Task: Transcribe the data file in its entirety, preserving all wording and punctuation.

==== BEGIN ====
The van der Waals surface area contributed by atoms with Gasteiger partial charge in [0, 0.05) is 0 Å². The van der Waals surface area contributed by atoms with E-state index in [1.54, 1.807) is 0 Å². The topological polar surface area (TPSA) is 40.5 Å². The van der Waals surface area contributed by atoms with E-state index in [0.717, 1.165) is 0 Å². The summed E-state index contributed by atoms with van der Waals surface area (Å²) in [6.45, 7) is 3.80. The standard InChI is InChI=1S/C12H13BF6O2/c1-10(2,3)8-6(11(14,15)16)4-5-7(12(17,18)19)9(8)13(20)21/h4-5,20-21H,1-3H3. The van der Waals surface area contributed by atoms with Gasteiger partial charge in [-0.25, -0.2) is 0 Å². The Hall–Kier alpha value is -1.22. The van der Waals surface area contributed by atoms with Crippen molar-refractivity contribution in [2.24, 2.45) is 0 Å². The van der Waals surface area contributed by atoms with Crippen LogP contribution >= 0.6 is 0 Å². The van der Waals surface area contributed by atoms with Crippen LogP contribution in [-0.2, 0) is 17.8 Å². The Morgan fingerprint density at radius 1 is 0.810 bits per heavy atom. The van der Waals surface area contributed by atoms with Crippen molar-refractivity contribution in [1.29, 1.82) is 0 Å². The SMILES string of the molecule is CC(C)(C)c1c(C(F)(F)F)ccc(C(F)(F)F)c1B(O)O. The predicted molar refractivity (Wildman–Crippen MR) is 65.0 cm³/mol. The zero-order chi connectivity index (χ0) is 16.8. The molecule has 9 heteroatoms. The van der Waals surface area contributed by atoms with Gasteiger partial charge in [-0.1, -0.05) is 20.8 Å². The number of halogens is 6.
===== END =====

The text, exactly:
The van der Waals surface area contributed by atoms with Gasteiger partial charge in [0, 0.05) is 0 Å². The van der Waals surface area contributed by atoms with E-state index in [1.54, 1.807) is 0 Å². The topological polar surface area (TPSA) is 40.5 Å². The van der Waals surface area contributed by atoms with E-state index in [0.717, 1.165) is 0 Å². The summed E-state index contributed by atoms with van der Waals surface area (Å²) in [6.45, 7) is 3.80. The standard InChI is InChI=1S/C12H13BF6O2/c1-10(2,3)8-6(11(14,15)16)4-5-7(12(17,18)19)9(8)13(20)21/h4-5,20-21H,1-3H3. The van der Waals surface area contributed by atoms with Gasteiger partial charge in [-0.25, -0.2) is 0 Å². The Hall–Kier alpha value is -1.22. The van der Waals surface area contributed by atoms with Crippen molar-refractivity contribution in [2.24, 2.45) is 0 Å². The van der Waals surface area contributed by atoms with Crippen LogP contribution >= 0.6 is 0 Å². The van der Waals surface area contributed by atoms with Crippen LogP contribution in [-0.2, 0) is 17.8 Å². The Morgan fingerprint density at radius 1 is 0.810 bits per heavy atom. The van der Waals surface area contributed by atoms with Crippen molar-refractivity contribution in [1.29, 1.82) is 0 Å². The SMILES string of the molecule is CC(C)(C)c1c(C(F)(F)F)ccc(C(F)(F)F)c1B(O)O. The predicted molar refractivity (Wildman–Crippen MR) is 65.0 cm³/mol. The zero-order chi connectivity index (χ0) is 16.8. The molecule has 9 heteroatoms. The van der Waals surface area contributed by atoms with Gasteiger partial charge in [-0.1, -0.05) is 20.8 Å². The number of halogens is 6.